But rating systems that use growth as a primary measure, rather than those that weight proficiency heavily, are far fairer to schools serving students from disadvantaged student groups. They provide a more detailed picture by allowing us to differentiate between schools with low achievement scores but high rates of growth, and those with low achievement and little growth. They also give more useful information to educators and acknowledge the efforts of those in high-need communities who are working hard to change the odds for their students.
A recent national study by NWEA of 1,500 randomly selected schools supports the value of weighting growth over achievement in accountability systems. The study, Evaluating the Relationships Between Poverty and School Performance, found that many schools with low achievement were producing average or above-average growth. Strikingly, this was true for 60% of schools in which more than 90% of students were eligible for free and reduced-price lunch. Conversely, student growth in schools with few disadvantaged students varied widely, calling into question the assumption that students educated in more affluent schools are learning at higher rates.
The difference between the Chicago Public Schools and the State of Illinois rating systems, however, shows that it’s not as simple as including growth in accountability formulas, or even as weighting growth more heavily than proficiency. How growth is measured also matters. Growth measures that track changes in summative test performance alone don’t measure how much students learn over the course of a school year—the most crucial element impacting a student’s pathway to proficiency. Moreover, because this approach compares spring scores to spring scores, summer learning is attributed to the school, making the results potentially biased against schools serving primarily underserved populations, who are more likely to experience summer learning loss.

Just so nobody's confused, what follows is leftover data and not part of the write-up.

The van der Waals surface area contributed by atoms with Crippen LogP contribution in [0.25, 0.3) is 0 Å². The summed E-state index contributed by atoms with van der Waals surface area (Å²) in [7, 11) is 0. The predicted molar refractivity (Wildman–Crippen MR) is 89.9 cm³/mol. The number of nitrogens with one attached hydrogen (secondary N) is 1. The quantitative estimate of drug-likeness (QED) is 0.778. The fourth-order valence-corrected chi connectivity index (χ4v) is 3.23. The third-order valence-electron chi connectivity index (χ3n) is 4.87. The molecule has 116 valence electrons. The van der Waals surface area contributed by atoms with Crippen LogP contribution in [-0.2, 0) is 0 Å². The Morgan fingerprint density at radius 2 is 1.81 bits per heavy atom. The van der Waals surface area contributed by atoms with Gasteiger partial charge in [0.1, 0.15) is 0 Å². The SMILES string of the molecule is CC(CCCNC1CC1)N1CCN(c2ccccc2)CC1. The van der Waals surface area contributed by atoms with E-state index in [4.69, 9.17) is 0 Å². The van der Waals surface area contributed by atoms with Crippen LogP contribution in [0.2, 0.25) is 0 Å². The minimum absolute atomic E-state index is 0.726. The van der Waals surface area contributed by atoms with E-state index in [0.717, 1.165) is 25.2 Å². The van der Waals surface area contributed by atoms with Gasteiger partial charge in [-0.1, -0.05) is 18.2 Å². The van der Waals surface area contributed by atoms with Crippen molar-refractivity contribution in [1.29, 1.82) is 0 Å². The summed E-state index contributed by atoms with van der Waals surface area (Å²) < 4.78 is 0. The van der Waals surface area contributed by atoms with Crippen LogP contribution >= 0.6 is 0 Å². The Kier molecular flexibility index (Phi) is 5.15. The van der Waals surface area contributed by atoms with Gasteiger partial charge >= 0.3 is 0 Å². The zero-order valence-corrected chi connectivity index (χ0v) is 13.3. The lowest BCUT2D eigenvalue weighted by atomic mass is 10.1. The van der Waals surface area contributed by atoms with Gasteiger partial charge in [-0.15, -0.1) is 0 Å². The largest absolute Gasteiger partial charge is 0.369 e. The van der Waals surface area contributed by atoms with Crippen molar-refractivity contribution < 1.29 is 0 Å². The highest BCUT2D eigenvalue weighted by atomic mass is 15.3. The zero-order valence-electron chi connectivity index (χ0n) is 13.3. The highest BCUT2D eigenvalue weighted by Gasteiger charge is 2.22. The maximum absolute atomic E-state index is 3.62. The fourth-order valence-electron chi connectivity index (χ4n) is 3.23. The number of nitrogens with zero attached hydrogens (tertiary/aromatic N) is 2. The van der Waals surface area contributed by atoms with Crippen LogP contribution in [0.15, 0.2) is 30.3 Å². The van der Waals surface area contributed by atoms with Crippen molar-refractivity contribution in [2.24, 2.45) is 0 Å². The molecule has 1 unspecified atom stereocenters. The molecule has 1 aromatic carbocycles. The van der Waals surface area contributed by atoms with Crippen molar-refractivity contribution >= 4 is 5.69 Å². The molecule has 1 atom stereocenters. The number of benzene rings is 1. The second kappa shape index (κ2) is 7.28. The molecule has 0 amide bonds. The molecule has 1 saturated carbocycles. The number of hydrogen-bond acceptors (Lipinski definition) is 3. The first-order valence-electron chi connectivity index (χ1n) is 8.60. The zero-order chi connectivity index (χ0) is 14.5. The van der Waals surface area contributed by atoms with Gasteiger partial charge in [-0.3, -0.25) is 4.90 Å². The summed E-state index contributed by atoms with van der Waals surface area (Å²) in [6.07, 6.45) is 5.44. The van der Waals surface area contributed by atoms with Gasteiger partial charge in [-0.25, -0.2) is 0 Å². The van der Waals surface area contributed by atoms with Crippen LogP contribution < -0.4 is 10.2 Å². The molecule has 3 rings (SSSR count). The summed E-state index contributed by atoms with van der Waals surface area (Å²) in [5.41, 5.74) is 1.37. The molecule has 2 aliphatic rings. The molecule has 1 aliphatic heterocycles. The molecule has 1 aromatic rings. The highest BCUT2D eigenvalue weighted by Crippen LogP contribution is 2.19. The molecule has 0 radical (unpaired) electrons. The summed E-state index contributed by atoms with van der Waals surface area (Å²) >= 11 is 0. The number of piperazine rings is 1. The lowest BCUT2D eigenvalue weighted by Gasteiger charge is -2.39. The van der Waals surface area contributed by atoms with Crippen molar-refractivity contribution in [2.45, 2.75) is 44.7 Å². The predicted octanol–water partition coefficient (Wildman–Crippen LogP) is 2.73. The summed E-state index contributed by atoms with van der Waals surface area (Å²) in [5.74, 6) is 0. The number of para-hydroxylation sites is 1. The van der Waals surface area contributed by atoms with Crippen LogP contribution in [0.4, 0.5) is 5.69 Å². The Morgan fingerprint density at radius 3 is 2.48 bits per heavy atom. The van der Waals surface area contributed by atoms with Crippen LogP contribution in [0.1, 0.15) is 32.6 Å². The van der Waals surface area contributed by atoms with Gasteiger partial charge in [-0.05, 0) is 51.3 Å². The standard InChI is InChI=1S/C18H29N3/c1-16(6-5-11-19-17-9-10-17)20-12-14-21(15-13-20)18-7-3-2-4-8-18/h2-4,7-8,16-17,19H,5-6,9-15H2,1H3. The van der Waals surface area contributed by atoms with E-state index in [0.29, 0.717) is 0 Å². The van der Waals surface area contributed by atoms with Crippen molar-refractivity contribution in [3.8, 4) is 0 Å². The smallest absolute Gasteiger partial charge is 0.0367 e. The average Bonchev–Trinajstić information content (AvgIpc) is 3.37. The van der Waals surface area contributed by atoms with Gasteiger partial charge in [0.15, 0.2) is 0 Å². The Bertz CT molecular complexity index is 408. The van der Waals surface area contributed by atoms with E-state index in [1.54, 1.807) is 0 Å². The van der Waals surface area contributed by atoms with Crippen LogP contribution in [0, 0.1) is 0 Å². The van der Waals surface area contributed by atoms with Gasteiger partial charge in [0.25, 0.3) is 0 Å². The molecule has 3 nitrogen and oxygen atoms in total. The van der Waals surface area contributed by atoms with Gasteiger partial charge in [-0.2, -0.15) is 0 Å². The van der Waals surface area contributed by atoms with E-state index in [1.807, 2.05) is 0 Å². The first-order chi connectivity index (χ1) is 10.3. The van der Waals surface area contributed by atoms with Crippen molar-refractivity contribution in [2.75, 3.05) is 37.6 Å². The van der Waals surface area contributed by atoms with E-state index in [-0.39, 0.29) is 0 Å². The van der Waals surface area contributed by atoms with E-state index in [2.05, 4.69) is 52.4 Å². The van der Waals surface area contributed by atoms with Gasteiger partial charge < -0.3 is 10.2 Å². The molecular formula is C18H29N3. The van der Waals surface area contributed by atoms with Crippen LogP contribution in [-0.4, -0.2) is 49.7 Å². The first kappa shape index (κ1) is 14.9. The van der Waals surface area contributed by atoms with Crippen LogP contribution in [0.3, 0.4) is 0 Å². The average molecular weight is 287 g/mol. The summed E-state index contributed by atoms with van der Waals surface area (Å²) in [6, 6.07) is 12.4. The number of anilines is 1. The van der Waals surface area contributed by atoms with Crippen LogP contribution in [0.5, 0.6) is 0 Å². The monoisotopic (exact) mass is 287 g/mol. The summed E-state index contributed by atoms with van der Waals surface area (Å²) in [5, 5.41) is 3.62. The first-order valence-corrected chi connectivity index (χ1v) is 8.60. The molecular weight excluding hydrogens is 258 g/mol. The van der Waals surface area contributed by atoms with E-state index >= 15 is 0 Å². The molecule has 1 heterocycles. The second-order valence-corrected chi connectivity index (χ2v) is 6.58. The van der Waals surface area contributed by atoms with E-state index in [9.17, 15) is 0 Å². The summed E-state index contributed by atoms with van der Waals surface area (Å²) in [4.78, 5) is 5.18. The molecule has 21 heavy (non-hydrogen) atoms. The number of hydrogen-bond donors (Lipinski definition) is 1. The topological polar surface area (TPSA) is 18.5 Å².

In other words, school rating systems that don’t consider within-year growth are at risk of misidentifying the schools in need of support and disrupting effective practices that are moving the needle for our most socially and economically disadvantaged populations. Let’s consider, for example, Moos Elementary School in Chicago. Moos was identified as among the 5% lowest performing schools in the state under the Illinois system, which defines growth as year-over-year improvement in summative test performance. Under the Chicago Public Schools School Quality Rating Policy (SQRP), however, Moos Elementary earned a top rating.